One interesting observation: Click tracks are usually mentioned here in conjunction with backing tracks. I think that is a key to who uses click tracks. I've never been to a live performance that used backing tracks. That seems to be a modern development; fill in what we don't have on stage with recorded tracks of other instruments. Sorta defeats the purpose of a live performance and enjoying the music live musicians create together. Sorta like lip-synching. Not my cup of tea. Obviously, the music I like doesn't need or use backing tracks. Or click tracks. It may be a generational thing using backing tracks to add instrumentation and also using click tracks. Becomes a show more than a live performance. I want my music on stage all live 100% played by folks on stage. Others obviously don't. IMHO it's a devolution of music when you add backing tracks and clicks to a live performance. It's called "LIVE" for a reason. Guess I'll go and hear the music I want and play the music I want, and others will go hear an artificially-created sound or play with instruments that only exists as bits of digital data.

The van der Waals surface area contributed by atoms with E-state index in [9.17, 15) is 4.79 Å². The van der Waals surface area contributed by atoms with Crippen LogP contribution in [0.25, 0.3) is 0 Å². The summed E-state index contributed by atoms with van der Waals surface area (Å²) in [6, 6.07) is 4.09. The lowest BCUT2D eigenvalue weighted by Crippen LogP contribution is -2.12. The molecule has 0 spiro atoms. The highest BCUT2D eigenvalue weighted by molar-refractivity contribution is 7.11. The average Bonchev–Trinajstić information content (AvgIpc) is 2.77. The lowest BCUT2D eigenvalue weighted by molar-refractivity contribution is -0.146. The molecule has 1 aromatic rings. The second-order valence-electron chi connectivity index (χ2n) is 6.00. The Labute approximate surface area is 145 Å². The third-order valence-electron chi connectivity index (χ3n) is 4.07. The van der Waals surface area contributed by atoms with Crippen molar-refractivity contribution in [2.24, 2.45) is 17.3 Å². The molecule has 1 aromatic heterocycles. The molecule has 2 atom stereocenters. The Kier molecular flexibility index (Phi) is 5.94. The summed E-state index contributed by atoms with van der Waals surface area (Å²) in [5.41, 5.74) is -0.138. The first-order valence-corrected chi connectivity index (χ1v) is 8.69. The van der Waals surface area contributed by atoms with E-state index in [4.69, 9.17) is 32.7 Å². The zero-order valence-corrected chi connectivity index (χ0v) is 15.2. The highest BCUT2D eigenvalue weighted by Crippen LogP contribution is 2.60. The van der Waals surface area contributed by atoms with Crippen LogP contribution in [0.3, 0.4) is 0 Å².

I'm glad I resurrected this thread (which I did quite by accident searching on a totally unrelated topic). It's an interesting display of what may be a generational gap and what genres different people enjoy and/or go watch on stage.

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Originally Posted by Dr_Watso View Post
In your (and my) opinion anyway.